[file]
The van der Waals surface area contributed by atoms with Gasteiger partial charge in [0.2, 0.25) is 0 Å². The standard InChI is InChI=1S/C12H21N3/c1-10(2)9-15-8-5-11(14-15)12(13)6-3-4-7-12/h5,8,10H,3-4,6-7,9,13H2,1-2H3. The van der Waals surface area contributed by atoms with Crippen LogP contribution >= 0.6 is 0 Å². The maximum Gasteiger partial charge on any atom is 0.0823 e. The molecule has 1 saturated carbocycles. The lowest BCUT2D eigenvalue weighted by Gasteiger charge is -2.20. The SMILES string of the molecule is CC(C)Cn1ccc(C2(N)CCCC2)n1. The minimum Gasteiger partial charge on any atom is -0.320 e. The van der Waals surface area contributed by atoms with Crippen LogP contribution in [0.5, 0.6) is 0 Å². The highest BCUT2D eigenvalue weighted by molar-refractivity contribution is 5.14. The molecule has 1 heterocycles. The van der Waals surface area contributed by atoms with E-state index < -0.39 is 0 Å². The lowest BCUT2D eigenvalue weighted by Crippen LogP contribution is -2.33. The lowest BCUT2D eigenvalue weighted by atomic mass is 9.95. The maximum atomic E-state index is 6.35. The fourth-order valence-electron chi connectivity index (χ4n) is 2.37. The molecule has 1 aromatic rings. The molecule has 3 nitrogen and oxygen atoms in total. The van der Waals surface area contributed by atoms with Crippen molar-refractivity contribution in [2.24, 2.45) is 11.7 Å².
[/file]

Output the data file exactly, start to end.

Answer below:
The van der Waals surface area contributed by atoms with Gasteiger partial charge in [0.2, 0.25) is 0 Å². The standard InChI is InChI=1S/C12H21N3/c1-10(2)9-15-8-5-11(14-15)12(13)6-3-4-7-12/h5,8,10H,3-4,6-7,9,13H2,1-2H3. The van der Waals surface area contributed by atoms with Crippen LogP contribution >= 0.6 is 0 Å². The maximum Gasteiger partial charge on any atom is 0.0823 e. The molecule has 1 saturated carbocycles. The lowest BCUT2D eigenvalue weighted by Gasteiger charge is -2.20. The SMILES string of the molecule is CC(C)Cn1ccc(C2(N)CCCC2)n1. The minimum Gasteiger partial charge on any atom is -0.320 e. The van der Waals surface area contributed by atoms with Crippen LogP contribution in [0.5, 0.6) is 0 Å². The highest BCUT2D eigenvalue weighted by molar-refractivity contribution is 5.14. The molecule has 1 heterocycles. The van der Waals surface area contributed by atoms with E-state index < -0.39 is 0 Å². The lowest BCUT2D eigenvalue weighted by Crippen LogP contribution is -2.33. The lowest BCUT2D eigenvalue weighted by atomic mass is 9.95. The maximum atomic E-state index is 6.35. The fourth-order valence-electron chi connectivity index (χ4n) is 2.37. The molecule has 1 aromatic rings. The molecule has 3 nitrogen and oxygen atoms in total. The van der Waals surface area contributed by atoms with Crippen molar-refractivity contribution in [2.24, 2.45) is 11.7 Å².